As I was trying to come up with today's topic, I kept hitting a snag. See, Tuesdays are supposed to be the day when I talk about media intended for children. The problem is that while I am exposed to a lot of kids' media now, due to spending my days wiping up applesauce and helping children find the potty, I really wasn't exposed to much as an actual child. The movies and stories that I actually grew up with are, by and large, not something one could call children's media by any stretch of the imagination.

I don't resent that. I don't think it screwed me up in some deep dark way. For the most part, anything actually inappropriate went way over my head, and what was left was all complex stories told very well. I don't regret that.

But it does pose a problem when I'm stuck thinking of a topic and I try to go back over the films I loved as a child and they're all like The Terminator or Terminator 2: Judgment Day or Chariots of Fire or A League of Their Own. Grownup movies for grownups that I happened to watch because I was curious and that had a profound impact on me. 

So, eventually, in lieu of anything else to really talk about today, let's actually discuss one of these definitely not for children movies that defined my childhood. Let's talk about Lady Jane.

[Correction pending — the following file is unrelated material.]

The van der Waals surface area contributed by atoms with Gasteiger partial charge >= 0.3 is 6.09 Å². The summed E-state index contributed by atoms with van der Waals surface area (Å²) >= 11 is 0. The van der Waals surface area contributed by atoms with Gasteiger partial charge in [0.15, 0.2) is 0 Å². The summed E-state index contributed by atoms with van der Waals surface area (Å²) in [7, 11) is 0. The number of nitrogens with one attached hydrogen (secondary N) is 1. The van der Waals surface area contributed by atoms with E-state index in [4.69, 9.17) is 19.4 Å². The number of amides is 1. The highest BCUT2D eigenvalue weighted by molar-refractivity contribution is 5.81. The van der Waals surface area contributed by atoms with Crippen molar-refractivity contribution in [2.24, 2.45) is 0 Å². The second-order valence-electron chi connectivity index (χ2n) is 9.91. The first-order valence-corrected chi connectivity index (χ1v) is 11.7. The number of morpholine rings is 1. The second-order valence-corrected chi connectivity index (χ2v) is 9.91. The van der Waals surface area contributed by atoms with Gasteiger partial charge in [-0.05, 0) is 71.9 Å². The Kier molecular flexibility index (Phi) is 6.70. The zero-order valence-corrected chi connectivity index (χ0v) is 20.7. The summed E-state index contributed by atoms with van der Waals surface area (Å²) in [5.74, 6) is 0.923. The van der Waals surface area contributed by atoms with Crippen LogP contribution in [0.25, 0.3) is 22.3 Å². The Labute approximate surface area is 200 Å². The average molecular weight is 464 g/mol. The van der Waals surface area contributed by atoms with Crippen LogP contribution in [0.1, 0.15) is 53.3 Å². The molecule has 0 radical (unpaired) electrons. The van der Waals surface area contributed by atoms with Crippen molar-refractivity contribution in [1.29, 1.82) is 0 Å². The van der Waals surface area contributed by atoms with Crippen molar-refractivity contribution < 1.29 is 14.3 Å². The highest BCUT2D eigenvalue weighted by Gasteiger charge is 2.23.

Perhaps the first thing I should say here is that I do not recommend Lady Jane as a film for kids. Like, not at all. And, to be honest, I don't think I was still a child when I saw this. I think I was eleven or twelve. Still quite young, considering, but not so young that it was scarring or ridiculous. Rather, I was at exactly the age to just grasp what was happening in the film and to be fundamentally changed by the themes and plot.

The plot is, for the record, incredibly historical and also incredibly obscure. It follows the story of Lady Jane Grey (a very young Helena Bonham Carter, in what I think was her first major film role) as she ascends to the throne of England, only to be deposed a scant nine days later. This is true. Lady Jane was a niece of Henry VIII and reigned directly after the death of his son, Edward. She had barely moved into the castle and been crowned when Mary Stuart led an uprising and deposed her, turning the nation back to Catholicism for a few years, eventually to be deposed in turn by her half-sister Elizabeth.